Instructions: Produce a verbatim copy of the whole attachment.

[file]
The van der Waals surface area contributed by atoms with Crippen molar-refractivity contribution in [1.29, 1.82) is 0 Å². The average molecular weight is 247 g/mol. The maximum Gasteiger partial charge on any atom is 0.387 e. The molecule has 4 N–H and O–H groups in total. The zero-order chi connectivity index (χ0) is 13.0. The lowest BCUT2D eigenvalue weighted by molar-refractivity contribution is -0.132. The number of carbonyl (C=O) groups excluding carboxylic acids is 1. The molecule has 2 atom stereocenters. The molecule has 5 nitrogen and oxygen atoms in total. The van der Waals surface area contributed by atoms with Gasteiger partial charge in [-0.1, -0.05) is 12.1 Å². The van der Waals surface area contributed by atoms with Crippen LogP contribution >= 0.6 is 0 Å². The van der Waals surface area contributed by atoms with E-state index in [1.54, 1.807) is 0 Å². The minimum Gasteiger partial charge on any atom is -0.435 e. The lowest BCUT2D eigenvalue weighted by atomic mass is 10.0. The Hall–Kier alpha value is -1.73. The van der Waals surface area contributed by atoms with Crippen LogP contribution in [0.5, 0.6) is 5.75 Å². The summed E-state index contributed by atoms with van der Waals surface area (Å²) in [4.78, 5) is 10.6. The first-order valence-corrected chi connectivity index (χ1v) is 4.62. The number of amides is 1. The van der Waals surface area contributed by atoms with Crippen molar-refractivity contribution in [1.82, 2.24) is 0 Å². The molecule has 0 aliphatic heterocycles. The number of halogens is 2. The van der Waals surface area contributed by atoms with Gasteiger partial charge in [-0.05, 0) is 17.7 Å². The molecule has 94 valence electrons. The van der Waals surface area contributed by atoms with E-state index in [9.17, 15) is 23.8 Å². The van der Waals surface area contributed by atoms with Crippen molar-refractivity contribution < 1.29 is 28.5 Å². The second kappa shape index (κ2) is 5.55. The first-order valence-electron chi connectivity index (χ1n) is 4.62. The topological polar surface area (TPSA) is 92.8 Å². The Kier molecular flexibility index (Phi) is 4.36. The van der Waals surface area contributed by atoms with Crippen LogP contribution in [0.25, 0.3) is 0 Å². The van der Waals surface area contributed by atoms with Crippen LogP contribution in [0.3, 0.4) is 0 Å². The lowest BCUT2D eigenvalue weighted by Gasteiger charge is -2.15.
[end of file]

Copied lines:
The van der Waals surface area contributed by atoms with Crippen molar-refractivity contribution in [1.29, 1.82) is 0 Å². The average molecular weight is 247 g/mol. The maximum Gasteiger partial charge on any atom is 0.387 e. The molecule has 4 N–H and O–H groups in total. The zero-order chi connectivity index (χ0) is 13.0. The lowest BCUT2D eigenvalue weighted by molar-refractivity contribution is -0.132. The number of carbonyl (C=O) groups excluding carboxylic acids is 1. The molecule has 2 atom stereocenters. The molecule has 5 nitrogen and oxygen atoms in total. The van der Waals surface area contributed by atoms with Gasteiger partial charge in [-0.1, -0.05) is 12.1 Å². The van der Waals surface area contributed by atoms with Crippen LogP contribution >= 0.6 is 0 Å². The van der Waals surface area contributed by atoms with E-state index in [1.54, 1.807) is 0 Å². The minimum Gasteiger partial charge on any atom is -0.435 e. The lowest BCUT2D eigenvalue weighted by atomic mass is 10.0. The Hall–Kier alpha value is -1.73. The van der Waals surface area contributed by atoms with Crippen LogP contribution in [0.5, 0.6) is 5.75 Å². The summed E-state index contributed by atoms with van der Waals surface area (Å²) in [4.78, 5) is 10.6. The first-order valence-corrected chi connectivity index (χ1v) is 4.62. The number of amides is 1. The van der Waals surface area contributed by atoms with Crippen molar-refractivity contribution in [1.82, 2.24) is 0 Å². The molecule has 0 aliphatic heterocycles. The number of halogens is 2. The van der Waals surface area contributed by atoms with Gasteiger partial charge in [-0.05, 0) is 17.7 Å². The molecule has 94 valence electrons. The van der Waals surface area contributed by atoms with E-state index in [9.17, 15) is 23.8 Å². The van der Waals surface area contributed by atoms with Crippen molar-refractivity contribution < 1.29 is 28.5 Å². The second kappa shape index (κ2) is 5.55. The first-order valence-electron chi connectivity index (χ1n) is 4.62. The topological polar surface area (TPSA) is 92.8 Å². The Kier molecular flexibility index (Phi) is 4.36. The van der Waals surface area contributed by atoms with Crippen LogP contribution in [0.25, 0.3) is 0 Å². The van der Waals surface area contributed by atoms with Crippen LogP contribution in [0.3, 0.4) is 0 Å². The lowest BCUT2D eigenvalue weighted by Gasteiger charge is -2.15.